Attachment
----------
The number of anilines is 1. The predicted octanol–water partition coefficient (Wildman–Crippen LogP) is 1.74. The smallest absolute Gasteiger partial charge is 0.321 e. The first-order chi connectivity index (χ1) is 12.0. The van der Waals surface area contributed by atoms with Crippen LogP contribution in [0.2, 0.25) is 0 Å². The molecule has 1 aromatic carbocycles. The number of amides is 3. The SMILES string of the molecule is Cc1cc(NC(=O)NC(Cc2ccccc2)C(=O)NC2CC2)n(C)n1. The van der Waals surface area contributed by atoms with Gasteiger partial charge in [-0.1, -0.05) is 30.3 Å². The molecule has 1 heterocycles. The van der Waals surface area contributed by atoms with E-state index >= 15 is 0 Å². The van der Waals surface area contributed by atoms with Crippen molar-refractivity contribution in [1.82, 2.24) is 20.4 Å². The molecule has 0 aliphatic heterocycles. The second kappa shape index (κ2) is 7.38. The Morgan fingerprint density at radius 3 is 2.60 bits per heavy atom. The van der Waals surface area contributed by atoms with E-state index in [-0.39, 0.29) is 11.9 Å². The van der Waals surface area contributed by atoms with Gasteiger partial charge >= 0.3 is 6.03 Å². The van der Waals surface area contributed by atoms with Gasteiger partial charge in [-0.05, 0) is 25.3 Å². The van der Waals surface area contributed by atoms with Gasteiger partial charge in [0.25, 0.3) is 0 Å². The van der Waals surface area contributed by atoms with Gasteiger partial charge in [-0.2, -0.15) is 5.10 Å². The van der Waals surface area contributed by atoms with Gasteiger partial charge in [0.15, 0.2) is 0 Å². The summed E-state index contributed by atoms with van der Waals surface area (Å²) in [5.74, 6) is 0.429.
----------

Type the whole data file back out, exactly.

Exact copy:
The number of anilines is 1. The predicted octanol–water partition coefficient (Wildman–Crippen LogP) is 1.74. The smallest absolute Gasteiger partial charge is 0.321 e. The first-order chi connectivity index (χ1) is 12.0. The van der Waals surface area contributed by atoms with Crippen LogP contribution in [0.2, 0.25) is 0 Å². The molecule has 1 aromatic carbocycles. The number of amides is 3. The SMILES string of the molecule is Cc1cc(NC(=O)NC(Cc2ccccc2)C(=O)NC2CC2)n(C)n1. The van der Waals surface area contributed by atoms with Gasteiger partial charge in [-0.1, -0.05) is 30.3 Å². The molecule has 1 heterocycles. The van der Waals surface area contributed by atoms with E-state index >= 15 is 0 Å². The van der Waals surface area contributed by atoms with Crippen molar-refractivity contribution in [1.82, 2.24) is 20.4 Å². The molecule has 0 aliphatic heterocycles. The second kappa shape index (κ2) is 7.38. The Morgan fingerprint density at radius 3 is 2.60 bits per heavy atom. The van der Waals surface area contributed by atoms with E-state index in [-0.39, 0.29) is 11.9 Å². The van der Waals surface area contributed by atoms with Gasteiger partial charge >= 0.3 is 6.03 Å². The van der Waals surface area contributed by atoms with Gasteiger partial charge in [-0.05, 0) is 25.3 Å². The van der Waals surface area contributed by atoms with Gasteiger partial charge in [0.25, 0.3) is 0 Å². The van der Waals surface area contributed by atoms with Gasteiger partial charge in [-0.2, -0.15) is 5.10 Å². The van der Waals surface area contributed by atoms with Gasteiger partial charge in [0.15, 0.2) is 0 Å². The summed E-state index contributed by atoms with van der Waals surface area (Å²) in [5.74, 6) is 0.429.